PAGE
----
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GTA Parent Company Accused Of Extreme Tactics

Take-Two Interactive, the parent company behind such studios as GTA developer Rockstar Games, has been accused of using some "extreme" tactics in order to get one of its latest games completed. According to a report from Bloomberg's Jason Scheier, it appears as though Take-Two has pulled some underhanded moves that left an entire development studio in the dust.

Back in February, it was announced that Take-Two Interactive had moved the production of Kerbal Space Program 2 to an entirely new studio. Though the game started development under Star Theory Games, production would now be completed by a studio under Private Division, Take-Two's "indie" publishing label. Not only that, but "key members" of the Star Theory team were expected to stay on to work on Kerbal Space Program 2 for this new studio. Everything seemed to be moving ahead smoothly, despite the odd nature of the shakeup and new studio.

We now know that the new studio was called Intercept Games and that this change resulted in the unfortunate demise of Star Theory Games.

Basically, it appears as though all of the shakeups can be traced back to negotiations that broke down between Star Theory and Take-Two. Star Theory's founders had actually been in talks with Take-Two behind the scenes to sell their studio to Take-Two. However, the two companies couldn't come to agree on any terms. While it appeared as though negotiations would continue, Take-Two pulled a fast one on Star Theory.

In December 2019, Take-Two abruptly pulled the Kerbal Space Program license from Star Theory. Private Division then sent a message to Star Theory's employees via LinkedIn that invited them to apply for jobs at the new studio created to complete Kerbal Space Program 2. In the message, Private Division executive producer Michael Cook said that this was being done because "we felt business circumstances might compromise the development, execution and integrity of the game."

In other words, Take-Two seemed to feel that the negotiations with Star Theory were breaking down to the point where the game's overall quality was being negatively affected. However, not everyone at Star Theory seemed to believe that leaving to join this new studio was in their best interests.

"I was at a small studio, where the work I did had a massive impact on our success. When I see myself at any large corporation, that is fundamentally not true," said Star Theory engineer Patrick Meade, who turned down the offer from Private Division.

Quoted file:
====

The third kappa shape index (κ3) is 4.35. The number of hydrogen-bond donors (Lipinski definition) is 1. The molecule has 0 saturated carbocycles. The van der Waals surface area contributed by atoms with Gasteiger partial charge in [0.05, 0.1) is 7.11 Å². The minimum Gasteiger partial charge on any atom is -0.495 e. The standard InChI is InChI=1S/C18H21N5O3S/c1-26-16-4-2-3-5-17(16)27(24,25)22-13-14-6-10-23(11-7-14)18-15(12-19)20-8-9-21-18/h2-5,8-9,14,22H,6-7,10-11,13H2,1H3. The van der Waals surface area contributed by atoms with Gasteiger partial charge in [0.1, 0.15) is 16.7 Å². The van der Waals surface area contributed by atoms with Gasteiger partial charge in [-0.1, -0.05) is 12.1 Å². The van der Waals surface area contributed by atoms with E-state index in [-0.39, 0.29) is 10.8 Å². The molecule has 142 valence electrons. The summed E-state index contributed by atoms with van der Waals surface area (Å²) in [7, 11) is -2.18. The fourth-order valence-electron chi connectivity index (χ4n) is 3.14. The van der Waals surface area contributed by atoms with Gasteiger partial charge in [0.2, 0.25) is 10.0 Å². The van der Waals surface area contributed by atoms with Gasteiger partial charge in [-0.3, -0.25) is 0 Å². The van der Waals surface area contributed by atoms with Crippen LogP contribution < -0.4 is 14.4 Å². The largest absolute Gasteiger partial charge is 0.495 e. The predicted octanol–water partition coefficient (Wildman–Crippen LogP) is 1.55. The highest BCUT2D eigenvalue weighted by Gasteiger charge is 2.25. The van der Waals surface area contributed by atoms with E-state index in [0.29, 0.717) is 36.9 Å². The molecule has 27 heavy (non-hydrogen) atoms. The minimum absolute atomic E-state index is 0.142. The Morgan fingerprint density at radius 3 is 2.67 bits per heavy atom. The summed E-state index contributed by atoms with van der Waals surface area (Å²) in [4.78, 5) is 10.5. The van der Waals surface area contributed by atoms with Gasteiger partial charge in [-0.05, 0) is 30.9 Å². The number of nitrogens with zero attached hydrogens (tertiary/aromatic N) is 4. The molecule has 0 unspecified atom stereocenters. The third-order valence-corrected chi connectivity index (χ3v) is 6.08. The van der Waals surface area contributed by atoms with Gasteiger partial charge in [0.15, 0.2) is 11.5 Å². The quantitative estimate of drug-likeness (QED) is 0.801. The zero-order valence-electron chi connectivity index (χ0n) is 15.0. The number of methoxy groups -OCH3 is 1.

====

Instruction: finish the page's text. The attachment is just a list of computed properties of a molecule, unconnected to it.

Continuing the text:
It has been noted that all of these changes were implemented without the usual kinds of meetings or discussions that would normally precede a massive transition or business decision like this. Basically, Star Theory's employees were told that they could sink or swim with the new developer. Roughly a third of Star Theory's staff applied for the new studio and are continuing to work on Kerbal Space Program 2 in some capacity.

As for Star Theory, the company floundered after this shakeup. Kerbal Space Program 2 was the only contract that the developer had at the moment. Star Theory was forced to shutter in March, not long after Take-Two had poached several of its employees.

Doug Creutz, a financial analyst for Cowen & Co., felt that Take-Two took some tremendous risks in making these moves. As Creutz put it, "[Take-Two has] got a game they've got high hopes for, and they have now potentially injected an enormous amount of disruption into the development process. You could be taking a reputational risk as well, if you want other studios to work with you and it appears that you play this kind of move when things don't go the way you want."

When reached for comment, a representative of Private Division simply reiterated the idea that Private Division had created Intercept Games for the express purpose of developing Kerbal Space Program 2 in-house. They added, "In doing so, we are empowering our deeply passionate and talented team to focus on quality, and we are thrilled with the progress that they are making on the game."

The original Kerbal Space Program was a surprise indie hit, so it's no surprise that Take-Two Interactive would pursue a sequel to the game. Kerbal Space Program 2 still seems to be poised as a game that will blow people away in 2021. However, it's a real surprise to know all that has gone on behind the scenes of the upcoming sequel. Kerbal Space Program 2 is supposedly on track for a fall release next year.